Sometimes, this risk makes itself very apparent; other times it is more subtle. However, some risk is always present because it is the reason for the higher returns. Those who wish to earn more than the Treasury bill rate must assume risk. This booklet is designed to help you understand risk and its relationship to return. It will also provide guidelines for the long-term successful management of your stock portfolio.

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The 10 Myths of Retirement Planning

Posted on July 9, 2014 | Financial Planning

Investor-Update
Retirement planning requires a clear-eyed analysis of future needs and income. Yet many individuals view retirement through rose-colored glasses.

Here are some of the most common myths and how you can bring reality into focus.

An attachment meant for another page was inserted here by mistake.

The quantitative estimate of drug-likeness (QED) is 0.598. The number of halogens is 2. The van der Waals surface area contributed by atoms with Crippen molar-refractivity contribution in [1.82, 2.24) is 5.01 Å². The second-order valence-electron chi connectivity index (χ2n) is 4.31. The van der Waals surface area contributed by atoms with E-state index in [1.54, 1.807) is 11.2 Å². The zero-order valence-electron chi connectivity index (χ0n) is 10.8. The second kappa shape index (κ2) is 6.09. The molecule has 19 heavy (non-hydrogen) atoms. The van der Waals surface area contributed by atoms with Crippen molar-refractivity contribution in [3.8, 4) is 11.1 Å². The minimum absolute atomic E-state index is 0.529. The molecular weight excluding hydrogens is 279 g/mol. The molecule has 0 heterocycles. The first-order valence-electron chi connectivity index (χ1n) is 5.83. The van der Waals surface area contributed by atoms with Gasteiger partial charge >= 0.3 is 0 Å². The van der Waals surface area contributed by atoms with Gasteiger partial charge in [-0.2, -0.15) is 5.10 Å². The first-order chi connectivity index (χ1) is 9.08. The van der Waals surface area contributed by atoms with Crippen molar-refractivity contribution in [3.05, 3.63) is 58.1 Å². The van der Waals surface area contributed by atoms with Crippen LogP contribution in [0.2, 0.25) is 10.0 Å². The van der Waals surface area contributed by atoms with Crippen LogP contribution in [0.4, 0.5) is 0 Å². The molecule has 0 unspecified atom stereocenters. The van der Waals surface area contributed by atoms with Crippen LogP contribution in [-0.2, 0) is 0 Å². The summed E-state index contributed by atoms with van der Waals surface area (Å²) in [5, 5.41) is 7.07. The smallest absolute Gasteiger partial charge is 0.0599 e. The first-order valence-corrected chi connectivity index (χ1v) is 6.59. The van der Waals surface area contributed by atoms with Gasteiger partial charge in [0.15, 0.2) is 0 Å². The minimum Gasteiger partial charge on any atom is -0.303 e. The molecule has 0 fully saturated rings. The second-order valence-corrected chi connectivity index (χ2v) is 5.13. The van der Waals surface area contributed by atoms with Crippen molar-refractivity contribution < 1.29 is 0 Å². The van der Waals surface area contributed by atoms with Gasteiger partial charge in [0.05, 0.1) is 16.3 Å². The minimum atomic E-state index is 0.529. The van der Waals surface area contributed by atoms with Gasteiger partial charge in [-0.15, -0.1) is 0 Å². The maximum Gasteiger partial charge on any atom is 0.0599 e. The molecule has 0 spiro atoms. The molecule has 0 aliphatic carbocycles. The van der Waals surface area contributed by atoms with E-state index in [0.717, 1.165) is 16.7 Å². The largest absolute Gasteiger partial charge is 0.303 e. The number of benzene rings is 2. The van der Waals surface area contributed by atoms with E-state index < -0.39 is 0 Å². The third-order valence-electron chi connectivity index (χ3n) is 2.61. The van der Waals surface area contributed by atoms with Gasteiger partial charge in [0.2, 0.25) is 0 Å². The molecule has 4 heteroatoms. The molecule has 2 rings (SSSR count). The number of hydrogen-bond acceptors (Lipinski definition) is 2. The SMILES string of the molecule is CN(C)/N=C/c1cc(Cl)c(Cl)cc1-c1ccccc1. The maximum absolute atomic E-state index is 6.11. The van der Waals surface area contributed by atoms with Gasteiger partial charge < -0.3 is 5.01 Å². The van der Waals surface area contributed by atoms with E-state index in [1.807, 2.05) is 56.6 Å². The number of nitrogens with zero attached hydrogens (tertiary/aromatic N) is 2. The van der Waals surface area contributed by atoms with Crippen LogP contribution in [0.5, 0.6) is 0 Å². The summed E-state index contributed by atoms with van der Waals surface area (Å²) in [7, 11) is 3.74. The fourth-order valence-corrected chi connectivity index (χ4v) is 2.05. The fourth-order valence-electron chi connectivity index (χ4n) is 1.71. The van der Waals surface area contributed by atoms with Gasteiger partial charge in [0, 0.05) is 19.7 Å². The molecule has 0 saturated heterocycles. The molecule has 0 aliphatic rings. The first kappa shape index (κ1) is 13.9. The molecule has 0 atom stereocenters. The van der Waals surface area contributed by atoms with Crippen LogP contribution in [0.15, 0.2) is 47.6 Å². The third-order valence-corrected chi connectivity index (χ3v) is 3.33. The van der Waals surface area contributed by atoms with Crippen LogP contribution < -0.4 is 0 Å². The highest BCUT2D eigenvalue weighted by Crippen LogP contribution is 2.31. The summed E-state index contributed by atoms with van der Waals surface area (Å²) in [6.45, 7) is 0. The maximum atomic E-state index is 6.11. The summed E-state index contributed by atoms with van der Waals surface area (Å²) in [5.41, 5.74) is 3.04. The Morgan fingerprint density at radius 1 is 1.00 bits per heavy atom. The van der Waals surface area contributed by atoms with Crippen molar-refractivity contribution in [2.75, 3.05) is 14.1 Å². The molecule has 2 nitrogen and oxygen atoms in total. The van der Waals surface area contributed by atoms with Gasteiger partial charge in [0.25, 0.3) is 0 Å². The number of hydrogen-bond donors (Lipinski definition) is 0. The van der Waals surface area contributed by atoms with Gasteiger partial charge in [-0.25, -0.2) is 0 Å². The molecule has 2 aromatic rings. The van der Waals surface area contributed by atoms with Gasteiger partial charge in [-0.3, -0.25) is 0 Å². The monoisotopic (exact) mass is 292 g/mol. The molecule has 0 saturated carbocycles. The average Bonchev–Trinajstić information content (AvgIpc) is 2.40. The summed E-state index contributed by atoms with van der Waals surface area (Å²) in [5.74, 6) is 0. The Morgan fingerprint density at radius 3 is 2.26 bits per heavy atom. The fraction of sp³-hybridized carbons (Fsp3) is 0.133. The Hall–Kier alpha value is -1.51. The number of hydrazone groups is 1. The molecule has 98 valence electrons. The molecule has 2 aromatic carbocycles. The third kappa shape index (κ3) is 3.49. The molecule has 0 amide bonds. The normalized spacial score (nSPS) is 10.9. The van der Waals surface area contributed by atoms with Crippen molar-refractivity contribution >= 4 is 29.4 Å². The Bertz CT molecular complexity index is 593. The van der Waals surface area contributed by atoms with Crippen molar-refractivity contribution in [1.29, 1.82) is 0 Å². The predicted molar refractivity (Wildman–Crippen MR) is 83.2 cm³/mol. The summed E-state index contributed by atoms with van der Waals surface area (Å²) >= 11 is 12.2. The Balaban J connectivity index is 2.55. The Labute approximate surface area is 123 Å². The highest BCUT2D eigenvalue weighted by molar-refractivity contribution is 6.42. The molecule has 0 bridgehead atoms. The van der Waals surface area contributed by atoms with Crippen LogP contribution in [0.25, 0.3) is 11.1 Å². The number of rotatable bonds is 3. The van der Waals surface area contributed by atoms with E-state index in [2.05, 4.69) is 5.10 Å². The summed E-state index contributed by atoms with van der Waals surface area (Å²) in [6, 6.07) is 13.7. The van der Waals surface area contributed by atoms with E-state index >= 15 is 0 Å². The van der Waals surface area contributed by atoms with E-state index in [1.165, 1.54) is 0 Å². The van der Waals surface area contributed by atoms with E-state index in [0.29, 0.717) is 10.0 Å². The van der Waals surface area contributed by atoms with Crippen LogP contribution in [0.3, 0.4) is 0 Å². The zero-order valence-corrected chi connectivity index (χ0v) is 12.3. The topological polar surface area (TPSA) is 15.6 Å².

Myth #1: You will not need as much money during retirement as you do now.

The general rule of thumb says that you will need approximately 70% of your pre-retirement income in order to maintain a lifestyle similar to that which you currently have. This may be true if you live your current lifestyle. However, when you retire, you will have more free time for travel, leisure activities, hobbies, and other things you might like to do during your retirement years.

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Retirement Income: Repairing the Damage to Assure the Flow

Posted on May 28, 2014 | Financial Planning

Investor-Update
Having suffered severe losses in their retirement nest eggs last year, many retirees living off of their savings are reviewing their investment and spending plans, searching for new plans of action to ensure their savings can sustain them throughout their lifetime.

There is no question that bear markets can be devastating—particularly for new retirees—if action is not taken to compensate for the loss. The sooner you adjust, the better.